Now, it has been found that composite ceramics composed of the conglomerate low thermally expansive ceramics and an electroconductive substance exhibit practically excellent properties and are utilizable in a wide variety of fields.
In accordance with the present invention, there is provided electroconductive composite ceramics composed of (A) 50-98% by weight of an independent phase of conglomerates having a particle diameter of at least 20μ which consists essentially of a phase of insulating or semiconductive ceramics having a high melting point or a mixture thereof and (B) 50-2% by weight of a continuous phase of an electroconductive substance connecting mutually the independent phase of conglomerates.
It is an object of the present invention to provide electroconductive composite ceramics which exhibit stable electroconductivity-temperature characteristics at a temperature of 1000° C or higher.
It is another object of the present invention to provide electroconductive composite ceramics which are excellent in thermal shock resistance.
It is still another object of the present invention to provide electroconductive composite ceramics which are excellent in mechanical strength.
It is a further object of the present invention to provide electroconductive composite ceramics which have excellent in chemical resistance property.
It is still a further object of the present invention to provide electroconductive composite ceramics which are useful as materials for manufacturing high precision temperature-controlling elements for a high temperature range, heater elements for generating controllable high temperatures, precision temperature-controlling elements for a high quality oxidation-resisting or reduction-resisting catalyst, temperature-controlling elements requiring mechanical impact-resistance such as temperature-controlling elements for catalysts for use in automobiles, electrodes for chemical industries such as those for synthetic use by means of electrolytic oxidation, and static charge-eliminating instruments such as sliding guide assemblies for threads and tapes or rotating or sliding parts.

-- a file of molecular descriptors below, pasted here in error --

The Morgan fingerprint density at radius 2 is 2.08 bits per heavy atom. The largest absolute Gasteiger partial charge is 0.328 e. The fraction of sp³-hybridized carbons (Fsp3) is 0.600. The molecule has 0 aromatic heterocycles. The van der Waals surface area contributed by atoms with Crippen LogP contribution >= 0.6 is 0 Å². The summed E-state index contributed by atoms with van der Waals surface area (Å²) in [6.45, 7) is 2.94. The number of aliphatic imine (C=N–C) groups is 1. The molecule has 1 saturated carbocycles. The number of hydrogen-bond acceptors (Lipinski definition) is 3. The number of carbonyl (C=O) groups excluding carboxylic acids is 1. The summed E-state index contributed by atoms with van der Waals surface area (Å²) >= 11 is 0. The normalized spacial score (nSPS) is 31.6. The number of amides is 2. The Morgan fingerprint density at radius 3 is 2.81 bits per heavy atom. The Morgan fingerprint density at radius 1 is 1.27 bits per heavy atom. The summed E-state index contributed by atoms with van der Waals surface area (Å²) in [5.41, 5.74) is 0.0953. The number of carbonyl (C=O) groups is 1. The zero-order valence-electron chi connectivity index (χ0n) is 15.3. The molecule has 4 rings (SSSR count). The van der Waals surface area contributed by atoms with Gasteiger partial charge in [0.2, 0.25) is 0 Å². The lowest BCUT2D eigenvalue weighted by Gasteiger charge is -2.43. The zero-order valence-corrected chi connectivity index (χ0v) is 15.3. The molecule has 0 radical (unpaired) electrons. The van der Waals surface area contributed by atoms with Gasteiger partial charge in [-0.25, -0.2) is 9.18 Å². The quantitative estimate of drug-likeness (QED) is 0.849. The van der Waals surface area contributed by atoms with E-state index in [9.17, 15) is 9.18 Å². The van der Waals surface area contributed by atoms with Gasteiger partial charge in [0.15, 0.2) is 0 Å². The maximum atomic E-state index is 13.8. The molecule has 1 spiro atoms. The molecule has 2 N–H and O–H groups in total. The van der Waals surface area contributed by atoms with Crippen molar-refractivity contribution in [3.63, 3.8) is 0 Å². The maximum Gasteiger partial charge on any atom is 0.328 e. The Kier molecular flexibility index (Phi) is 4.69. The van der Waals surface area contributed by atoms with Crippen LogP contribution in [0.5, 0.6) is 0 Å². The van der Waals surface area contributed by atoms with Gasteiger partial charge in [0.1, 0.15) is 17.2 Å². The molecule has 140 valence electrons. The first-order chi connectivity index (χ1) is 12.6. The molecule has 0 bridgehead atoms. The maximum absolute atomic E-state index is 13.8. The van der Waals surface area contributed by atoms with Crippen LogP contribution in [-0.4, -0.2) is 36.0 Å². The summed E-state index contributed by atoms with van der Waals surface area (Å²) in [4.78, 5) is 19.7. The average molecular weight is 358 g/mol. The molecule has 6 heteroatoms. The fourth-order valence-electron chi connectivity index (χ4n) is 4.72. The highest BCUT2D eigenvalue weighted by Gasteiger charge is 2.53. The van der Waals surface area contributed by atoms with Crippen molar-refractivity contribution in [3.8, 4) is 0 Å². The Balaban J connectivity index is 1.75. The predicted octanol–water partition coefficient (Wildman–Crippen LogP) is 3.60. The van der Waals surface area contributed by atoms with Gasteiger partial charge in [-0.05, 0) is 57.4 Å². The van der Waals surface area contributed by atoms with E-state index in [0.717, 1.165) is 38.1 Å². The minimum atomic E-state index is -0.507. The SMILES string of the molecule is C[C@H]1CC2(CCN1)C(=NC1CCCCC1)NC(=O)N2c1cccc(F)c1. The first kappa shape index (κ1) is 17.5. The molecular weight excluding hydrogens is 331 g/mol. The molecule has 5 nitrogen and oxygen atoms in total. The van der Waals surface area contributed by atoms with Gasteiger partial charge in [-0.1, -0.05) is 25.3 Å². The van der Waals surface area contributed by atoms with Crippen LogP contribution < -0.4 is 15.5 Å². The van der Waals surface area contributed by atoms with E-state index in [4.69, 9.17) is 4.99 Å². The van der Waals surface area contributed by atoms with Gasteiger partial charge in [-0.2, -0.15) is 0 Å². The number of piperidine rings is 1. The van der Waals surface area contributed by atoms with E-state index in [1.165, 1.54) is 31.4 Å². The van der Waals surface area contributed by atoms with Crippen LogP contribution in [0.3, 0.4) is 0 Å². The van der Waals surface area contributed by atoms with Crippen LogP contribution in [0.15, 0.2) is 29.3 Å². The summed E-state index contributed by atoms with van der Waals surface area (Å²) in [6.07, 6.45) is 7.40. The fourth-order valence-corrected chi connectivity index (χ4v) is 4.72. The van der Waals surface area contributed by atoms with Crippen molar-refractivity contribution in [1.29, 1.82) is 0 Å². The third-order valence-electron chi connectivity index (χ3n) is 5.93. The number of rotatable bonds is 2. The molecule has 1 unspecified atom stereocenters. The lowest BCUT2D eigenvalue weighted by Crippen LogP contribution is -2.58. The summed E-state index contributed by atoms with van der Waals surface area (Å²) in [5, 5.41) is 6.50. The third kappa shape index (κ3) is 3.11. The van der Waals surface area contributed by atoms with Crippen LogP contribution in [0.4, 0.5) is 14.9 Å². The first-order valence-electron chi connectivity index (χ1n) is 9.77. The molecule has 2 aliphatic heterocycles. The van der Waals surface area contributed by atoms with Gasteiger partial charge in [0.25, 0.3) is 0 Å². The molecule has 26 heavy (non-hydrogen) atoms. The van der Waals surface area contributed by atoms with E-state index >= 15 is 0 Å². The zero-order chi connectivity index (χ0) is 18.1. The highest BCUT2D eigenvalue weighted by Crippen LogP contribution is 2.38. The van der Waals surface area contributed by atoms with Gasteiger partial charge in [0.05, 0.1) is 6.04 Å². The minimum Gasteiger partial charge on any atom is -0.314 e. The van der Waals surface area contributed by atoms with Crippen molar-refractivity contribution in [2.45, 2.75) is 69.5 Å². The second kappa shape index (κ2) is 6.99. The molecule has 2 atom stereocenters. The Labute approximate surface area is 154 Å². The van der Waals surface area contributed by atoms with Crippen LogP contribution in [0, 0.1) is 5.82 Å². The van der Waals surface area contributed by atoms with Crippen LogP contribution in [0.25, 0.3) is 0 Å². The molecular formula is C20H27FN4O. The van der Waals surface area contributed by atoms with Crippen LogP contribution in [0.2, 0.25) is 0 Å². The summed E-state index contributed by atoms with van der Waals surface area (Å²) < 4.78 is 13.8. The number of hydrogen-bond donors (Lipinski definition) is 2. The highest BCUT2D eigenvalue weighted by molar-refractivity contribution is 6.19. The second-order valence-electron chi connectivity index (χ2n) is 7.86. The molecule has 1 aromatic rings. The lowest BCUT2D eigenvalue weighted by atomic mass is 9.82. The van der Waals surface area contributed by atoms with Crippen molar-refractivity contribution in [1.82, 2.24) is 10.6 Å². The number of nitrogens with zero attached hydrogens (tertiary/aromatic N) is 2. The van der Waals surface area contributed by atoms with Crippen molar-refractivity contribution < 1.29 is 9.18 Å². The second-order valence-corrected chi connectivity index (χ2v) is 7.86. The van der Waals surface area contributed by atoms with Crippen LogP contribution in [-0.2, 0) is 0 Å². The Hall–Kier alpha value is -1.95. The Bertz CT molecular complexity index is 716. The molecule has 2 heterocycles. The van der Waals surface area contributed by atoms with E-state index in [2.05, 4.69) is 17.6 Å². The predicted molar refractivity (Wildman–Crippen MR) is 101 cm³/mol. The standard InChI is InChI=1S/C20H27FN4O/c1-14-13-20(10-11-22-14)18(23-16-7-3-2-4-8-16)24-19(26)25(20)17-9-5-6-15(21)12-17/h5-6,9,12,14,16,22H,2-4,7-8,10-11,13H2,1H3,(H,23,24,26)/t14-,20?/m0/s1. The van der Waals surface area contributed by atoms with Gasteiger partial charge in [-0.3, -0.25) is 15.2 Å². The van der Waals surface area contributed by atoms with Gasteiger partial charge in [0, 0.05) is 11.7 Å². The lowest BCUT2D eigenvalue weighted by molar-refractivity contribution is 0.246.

The other objects, features and advantages of the present invention will be apparent from the following description and drawings.
FIG. 1 is a graph showing the relation between the quantity of silver incorporated and the thermal expansion coefficient in Examples of the present invention.
FIG. 2 is a graph showing the relation between the quantity of silver incorporated and the specific resistance.
The composite ceramics of the present invention have a structure wherein insulating ceramics particles or semiconductive ceramics particles or a mixture thereof are aggregated to form conglomerates having a particle size of at least 20μ and the conglomerates are combined mutually with a continuous phase of an electroconductive substance.
The proportion of the ceramics to the electroconductive substance is not necessarily definite and varies according to the desired properties of the composite ceramics and the sorts and properties of the individual constituents used as starting materials. Usually, however, the ceramics are selected within a range of 50-98% by weight and the electroconductive substance within a range of 2-50% by weight. In view of the fact that the known conventional electroconductive ceramics should be incorporated with at least 30% by weight of an electroconductive substance, it is quite surprising that the composite ceramics of the present invention exhibit satisfactory electroconductivity even in the event that the amount of the electroconductive substance is less than 10% by weight.